“doughnut charts with a medium size hole have a slight edge over the other chart types (e.g. pie charts).”
They also showed that, “contrary to common claims, for information extraction also the area and length of sector arc are used in addition to the angles of the sectors.”
Conclusion #8: donut charts are better than pie charts.
2019: A second key study this year, The Cost of Pie Charts, was presented at the 23rd International Conference Information Visualization. Harri Siirtola, university researcher in the TAUCHI Research Center and Adjunct Professor of Interactive Technology, showed that:
“ a pie chart is slower and less accurate than the stacked bar chart, especially when the difference between the elements is small.”
Conclusion #9: avoid pie charts.
Here, it is worth pausing and noting that, while many highly influential ideas in the field of data visualization have had some degree of originality and have been based on research, they are also, as the Latin idiom goes: “nanos gigantum humeris insidentes” (or “standing on the shoulders of giants”). In other words, many contemporary data visualization authors have been discovering truth by building on previous discoveries, not necessary by making new discovering. Stephen Few, for example, acknowledges that his ideas were influenced by William Cleveland’s writings.
To summarize, most data visualization experts continue to dislike pie charts and donut charts. While practitioners that have authored books are very vocal about their dislike for pie charts, research shows mixed results. Some studies concluded that pie charts can be read as fast and as accurately as bar charts, while other papers showed that bar charts are both more efficient and more effective than pie charts.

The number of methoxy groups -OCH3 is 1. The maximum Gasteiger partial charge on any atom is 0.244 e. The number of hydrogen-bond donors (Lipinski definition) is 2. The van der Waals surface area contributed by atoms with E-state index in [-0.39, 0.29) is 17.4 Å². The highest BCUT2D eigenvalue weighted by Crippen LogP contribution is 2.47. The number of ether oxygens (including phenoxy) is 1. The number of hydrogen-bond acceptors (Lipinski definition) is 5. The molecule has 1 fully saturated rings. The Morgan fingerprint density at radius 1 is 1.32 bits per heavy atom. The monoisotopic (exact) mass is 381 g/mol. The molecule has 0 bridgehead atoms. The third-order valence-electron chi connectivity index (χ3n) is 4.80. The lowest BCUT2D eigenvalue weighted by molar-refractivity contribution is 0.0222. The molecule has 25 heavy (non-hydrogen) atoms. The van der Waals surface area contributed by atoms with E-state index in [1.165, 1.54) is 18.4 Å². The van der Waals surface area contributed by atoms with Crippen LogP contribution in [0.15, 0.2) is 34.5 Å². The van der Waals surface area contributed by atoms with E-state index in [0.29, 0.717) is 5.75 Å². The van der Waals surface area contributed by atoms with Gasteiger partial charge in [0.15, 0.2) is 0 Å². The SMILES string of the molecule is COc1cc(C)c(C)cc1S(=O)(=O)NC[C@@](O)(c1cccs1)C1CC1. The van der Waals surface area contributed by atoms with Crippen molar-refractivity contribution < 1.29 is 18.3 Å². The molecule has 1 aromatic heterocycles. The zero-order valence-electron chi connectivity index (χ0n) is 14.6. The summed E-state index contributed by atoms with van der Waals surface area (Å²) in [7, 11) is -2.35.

Now, do you remember my questions about the pie, donut and bar charts showing the LinkedIn poll results?
Which one did you think was the best?
Which one did you think was the worst?
After reading this article, has your answer changed? Whatever your answer is, my hope is that this article provided you with the tools to make your own informed decision. Although there should be some science behind your answer, your decision remains, at least to a certain extent, subjective.
If you’re curious about my perspective, here you go: IT DEPENDS.
When I offer data visualization trainings, I typically recommend the following: Consider your audience, the number of pie slices and the story that you are trying to tell.
If you don’t have more than 2-4 slices, are looking for a part-to-whole comparison and are convinced that a pie chart or a donut chart is the best way to convey the story to your audience, then I’d say go ahead and use it.
Do pause, think twice and put yourself in the shoes of your audience before making the final decision.